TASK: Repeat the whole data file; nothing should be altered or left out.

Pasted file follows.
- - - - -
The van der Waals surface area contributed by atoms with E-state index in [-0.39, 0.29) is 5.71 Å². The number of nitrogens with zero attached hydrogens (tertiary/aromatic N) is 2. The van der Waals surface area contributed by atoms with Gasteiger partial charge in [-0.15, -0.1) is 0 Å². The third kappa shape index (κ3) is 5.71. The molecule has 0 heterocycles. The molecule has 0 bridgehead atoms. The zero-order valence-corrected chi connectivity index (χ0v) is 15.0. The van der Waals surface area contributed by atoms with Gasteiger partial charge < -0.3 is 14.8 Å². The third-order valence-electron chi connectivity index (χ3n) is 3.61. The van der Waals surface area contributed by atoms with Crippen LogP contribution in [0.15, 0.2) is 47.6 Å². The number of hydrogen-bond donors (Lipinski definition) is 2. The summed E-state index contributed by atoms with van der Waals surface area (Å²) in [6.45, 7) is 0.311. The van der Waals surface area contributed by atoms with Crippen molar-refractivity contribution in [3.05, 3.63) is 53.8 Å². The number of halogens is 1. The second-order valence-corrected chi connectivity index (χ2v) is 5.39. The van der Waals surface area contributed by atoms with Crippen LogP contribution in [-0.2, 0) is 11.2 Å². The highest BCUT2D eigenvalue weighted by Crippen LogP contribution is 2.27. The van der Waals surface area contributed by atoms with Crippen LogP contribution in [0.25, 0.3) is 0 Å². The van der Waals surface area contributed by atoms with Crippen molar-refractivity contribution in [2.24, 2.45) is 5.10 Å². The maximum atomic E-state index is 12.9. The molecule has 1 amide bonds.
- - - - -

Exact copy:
The van der Waals surface area contributed by atoms with E-state index in [-0.39, 0.29) is 5.71 Å². The number of nitrogens with zero attached hydrogens (tertiary/aromatic N) is 2. The van der Waals surface area contributed by atoms with Gasteiger partial charge in [-0.15, -0.1) is 0 Å². The third kappa shape index (κ3) is 5.71. The molecule has 0 heterocycles. The molecule has 0 bridgehead atoms. The zero-order valence-corrected chi connectivity index (χ0v) is 15.0. The van der Waals surface area contributed by atoms with Gasteiger partial charge < -0.3 is 14.8 Å². The third-order valence-electron chi connectivity index (χ3n) is 3.61. The van der Waals surface area contributed by atoms with Crippen LogP contribution in [0.15, 0.2) is 47.6 Å². The number of hydrogen-bond donors (Lipinski definition) is 2. The summed E-state index contributed by atoms with van der Waals surface area (Å²) in [6.45, 7) is 0.311. The van der Waals surface area contributed by atoms with Crippen molar-refractivity contribution in [3.05, 3.63) is 53.8 Å². The number of halogens is 1. The second-order valence-corrected chi connectivity index (χ2v) is 5.39. The van der Waals surface area contributed by atoms with Crippen LogP contribution in [-0.2, 0) is 11.2 Å². The highest BCUT2D eigenvalue weighted by Crippen LogP contribution is 2.27. The van der Waals surface area contributed by atoms with Crippen LogP contribution in [0.25, 0.3) is 0 Å². The van der Waals surface area contributed by atoms with Crippen molar-refractivity contribution in [2.24, 2.45) is 5.10 Å². The maximum atomic E-state index is 12.9. The molecule has 1 amide bonds.